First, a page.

I took those swimming lessons for the summer and we were going to keep it up but we never followed up on it because my schedule got too busy. By then I could do a basic front crawl and I could do the hand motion for breaststroke. But I was still dreading third grade because I had swimming. I survived swimming in third grade, although I was on of the worst swimmers in the class. Since I am pretty good at sports, I wasn't used to being one of the kids who wasn't as good.
             
              Then during the summer before fourth grade I made a big step in the right direction: jumping off the one-meter board. I jumped off the one-meter board in Germany at a water park called Aqua Fun. It is a five-minute walk from my grandparents' house. I was very scared when I was walking up the stairs to the one-meter board. I almost walked back but I had the determination to jump. But I didn't jump. I walked, right off the board and into the water. I felt the cold water nipping my face. I felt regret. I wondered 'what if I drown'. I started panicking. I began to claw at the water. What if I can't get out I thought. . . What if? What if? What if I can't? I felt the surface of water break above my head. At that exact moment I knew I had gotten over my fear of water and I felt a surge of accomplishment and relief.
             
              Then just this summer I went to the same water park. Nothing really changed. A mini-gold course was erected right next to the water park. Otherwise there was not a difference. I decided that I should jump off the three-meter board. I walked over to the three-meter board. I watched somebody jump off the five-meter board. Wow! I will never be able to do that, I thought. I climbed up the stairs to the three and walked on the board. I looked down. I couldn't do it. I started walking back. Then I looked up at the five. I got off the three-meter board and started climbing up the five-meter instead. I walked and walked and walked and walked and walked until I finally got to the end of the board. I looked down. Wow that was high. What if I slipped and fell? What if the water was not deep enough? What if? What If? WHAT IF. . . ? I walked back to the end. I felt the same surge of determination. I ran and jumped. I felt the air going 100 mph past me. I was scared. I hit the water. I went 10 feet under! What if I can't get up? My head bobbed up. I did it! I DID IT!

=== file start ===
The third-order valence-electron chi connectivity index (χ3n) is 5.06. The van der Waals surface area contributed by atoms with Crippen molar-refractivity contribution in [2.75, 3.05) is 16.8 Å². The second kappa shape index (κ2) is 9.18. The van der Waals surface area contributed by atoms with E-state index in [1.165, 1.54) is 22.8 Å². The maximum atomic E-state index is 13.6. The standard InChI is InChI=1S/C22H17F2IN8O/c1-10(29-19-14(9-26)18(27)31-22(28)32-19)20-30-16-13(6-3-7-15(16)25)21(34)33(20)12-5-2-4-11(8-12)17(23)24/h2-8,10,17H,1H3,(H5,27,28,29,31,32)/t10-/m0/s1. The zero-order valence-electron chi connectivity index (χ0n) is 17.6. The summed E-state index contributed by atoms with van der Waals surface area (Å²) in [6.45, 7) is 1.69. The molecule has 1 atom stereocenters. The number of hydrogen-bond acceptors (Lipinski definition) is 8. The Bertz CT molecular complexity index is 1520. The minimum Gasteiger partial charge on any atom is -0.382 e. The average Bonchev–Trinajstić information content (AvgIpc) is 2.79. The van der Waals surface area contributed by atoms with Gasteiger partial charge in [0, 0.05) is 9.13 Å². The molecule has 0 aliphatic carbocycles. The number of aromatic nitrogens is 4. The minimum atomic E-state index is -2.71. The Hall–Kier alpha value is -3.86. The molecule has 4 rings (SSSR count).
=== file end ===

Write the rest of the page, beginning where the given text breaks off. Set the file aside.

I have been sailing every summer since the summer going into fifth grade. Given how scared I was of swimming before, it is hard to believe that I like to sail at all. I sail at a sailing camp at Belmont Harbor. We sail with little boats-Bugs and Prams. Bugs are slower then Prams and they are a beginning class. Just this year I became a Pram and it was really fun. We got to go about one mile out on the lake in a boat all by ourselves
             
              Since I liked that so much I did two three-hour lessons with my camp counselor once camp was over. One day it was really wavy and windy, two-foot waves and 15-20 nautical miles of wind (a knot is a little bit bigger then a mile). And so I had to "hike". Hiking is when your body is hanging off the boat and only your ankles are in the boat! One time a big wave came and splashed all over me! It felt refreshing given I was in the hot sun for so long.
             
              The reason that conquering my fear of water changed my life because I can do all sorts things now that I wouldn't be able to do if I was still afraid. For example, I might not still be at Lab, I wouldn't be able to go to many camps because most camps include swimming. I also would not be able to go sailing or go to a water park.
             
              Conquering my fear of swimming changed me because I would have a whole different life if I did not go to Lab. It also changed me because I would be a whole different person if I was still scared of swimming.